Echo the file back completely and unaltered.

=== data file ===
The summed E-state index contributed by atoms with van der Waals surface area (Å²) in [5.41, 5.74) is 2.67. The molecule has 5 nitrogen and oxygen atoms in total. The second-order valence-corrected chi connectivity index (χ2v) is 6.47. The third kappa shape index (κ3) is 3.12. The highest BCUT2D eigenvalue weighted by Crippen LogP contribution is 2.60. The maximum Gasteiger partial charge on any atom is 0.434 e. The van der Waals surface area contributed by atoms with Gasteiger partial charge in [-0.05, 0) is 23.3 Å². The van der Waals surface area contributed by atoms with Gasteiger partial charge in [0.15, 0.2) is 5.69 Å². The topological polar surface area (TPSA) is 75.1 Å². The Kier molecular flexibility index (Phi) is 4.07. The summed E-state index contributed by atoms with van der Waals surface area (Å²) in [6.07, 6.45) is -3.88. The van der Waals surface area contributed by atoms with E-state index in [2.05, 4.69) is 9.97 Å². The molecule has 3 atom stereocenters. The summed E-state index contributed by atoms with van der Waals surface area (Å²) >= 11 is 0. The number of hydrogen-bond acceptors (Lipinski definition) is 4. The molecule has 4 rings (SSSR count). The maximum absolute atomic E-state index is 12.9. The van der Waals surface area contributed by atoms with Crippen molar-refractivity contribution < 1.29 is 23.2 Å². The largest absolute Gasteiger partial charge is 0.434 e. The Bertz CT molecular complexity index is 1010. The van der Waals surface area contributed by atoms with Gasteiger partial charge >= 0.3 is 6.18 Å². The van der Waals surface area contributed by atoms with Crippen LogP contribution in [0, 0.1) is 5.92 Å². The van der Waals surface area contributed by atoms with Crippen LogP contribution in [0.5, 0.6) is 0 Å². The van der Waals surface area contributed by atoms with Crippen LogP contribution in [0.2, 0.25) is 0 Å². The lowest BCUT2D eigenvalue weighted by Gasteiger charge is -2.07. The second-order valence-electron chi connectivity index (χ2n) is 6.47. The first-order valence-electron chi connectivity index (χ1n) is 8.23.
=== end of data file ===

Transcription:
The summed E-state index contributed by atoms with van der Waals surface area (Å²) in [5.41, 5.74) is 2.67. The molecule has 5 nitrogen and oxygen atoms in total. The second-order valence-corrected chi connectivity index (χ2v) is 6.47. The third kappa shape index (κ3) is 3.12. The highest BCUT2D eigenvalue weighted by Crippen LogP contribution is 2.60. The maximum Gasteiger partial charge on any atom is 0.434 e. The van der Waals surface area contributed by atoms with Gasteiger partial charge in [-0.05, 0) is 23.3 Å². The van der Waals surface area contributed by atoms with Gasteiger partial charge in [0.15, 0.2) is 5.69 Å². The topological polar surface area (TPSA) is 75.1 Å². The Kier molecular flexibility index (Phi) is 4.07. The summed E-state index contributed by atoms with van der Waals surface area (Å²) in [6.07, 6.45) is -3.88. The van der Waals surface area contributed by atoms with E-state index in [2.05, 4.69) is 9.97 Å². The molecule has 3 atom stereocenters. The summed E-state index contributed by atoms with van der Waals surface area (Å²) >= 11 is 0. The number of hydrogen-bond acceptors (Lipinski definition) is 4. The molecule has 4 rings (SSSR count). The maximum absolute atomic E-state index is 12.9. The van der Waals surface area contributed by atoms with Crippen molar-refractivity contribution < 1.29 is 23.2 Å². The largest absolute Gasteiger partial charge is 0.434 e. The Bertz CT molecular complexity index is 1010. The van der Waals surface area contributed by atoms with Gasteiger partial charge >= 0.3 is 6.18 Å². The van der Waals surface area contributed by atoms with Crippen LogP contribution in [0, 0.1) is 5.92 Å². The van der Waals surface area contributed by atoms with Crippen LogP contribution in [0.5, 0.6) is 0 Å². The van der Waals surface area contributed by atoms with Crippen LogP contribution in [0.2, 0.25) is 0 Å². The lowest BCUT2D eigenvalue weighted by Gasteiger charge is -2.07. The second-order valence-electron chi connectivity index (χ2n) is 6.47. The first-order valence-electron chi connectivity index (χ1n) is 8.23.